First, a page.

Cutting CO2 emissions

At least 60% of climate change can be attributed to CO2 emissions resulting from human activities - mostly the burning of fossil fuels, which contributes 6 billion tons of carbon emissions annually.

Just to contain CO2 concentrations in the atmosphere to their current levels would require a reduction in global emissions of more than 40%.

As 85% of the energy necessary to run our societies comes from fossil fuels, a reduction in emissions of this order would involve politically unacceptable cuts in our energy consumption.

In short, the efforts necessary to stabilize the concentrations of greenhouse gases are not consistent with our current vision of development based on a steady increase in global consumption.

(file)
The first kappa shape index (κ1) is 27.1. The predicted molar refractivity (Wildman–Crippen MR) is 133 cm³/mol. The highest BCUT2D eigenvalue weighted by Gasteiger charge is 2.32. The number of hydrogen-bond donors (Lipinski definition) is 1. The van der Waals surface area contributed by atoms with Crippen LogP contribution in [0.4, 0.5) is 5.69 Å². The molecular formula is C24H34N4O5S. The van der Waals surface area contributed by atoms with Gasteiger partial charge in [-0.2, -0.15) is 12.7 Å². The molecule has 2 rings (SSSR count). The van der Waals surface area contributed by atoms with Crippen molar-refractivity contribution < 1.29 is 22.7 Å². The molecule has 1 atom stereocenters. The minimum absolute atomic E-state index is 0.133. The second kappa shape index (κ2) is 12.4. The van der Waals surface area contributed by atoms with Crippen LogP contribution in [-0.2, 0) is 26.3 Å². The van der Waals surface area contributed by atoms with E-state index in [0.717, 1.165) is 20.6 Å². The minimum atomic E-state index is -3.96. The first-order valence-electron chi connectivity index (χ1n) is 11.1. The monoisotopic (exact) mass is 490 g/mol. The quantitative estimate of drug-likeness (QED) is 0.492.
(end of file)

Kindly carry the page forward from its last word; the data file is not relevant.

The Kyoto Protocol

The Kyoto Protocol, agreed upon in 1997, was a significant step in tackling climate change, providing agreed legally binding targets for the first time.

As an initial stage, industrialized countries were to cut their greenhouse gas emissions to an average of 5.2% lower than their 1990 levels.

However, to make the Protocol enforceable, it had to be ratified by enough industrialized countries to account for at least 55% of global CO emissions. The United States, which accounts for 36.1%, refused to sign and later withdrew from the treaty altogether. It was only when Russia, responsible for 17.4%, became the 141st party to the Protocol, that the way was clear for it to come into force on February 16, 2005.
The burning of fossil fuels contributes 6 billion tons of carbon emissions a year.



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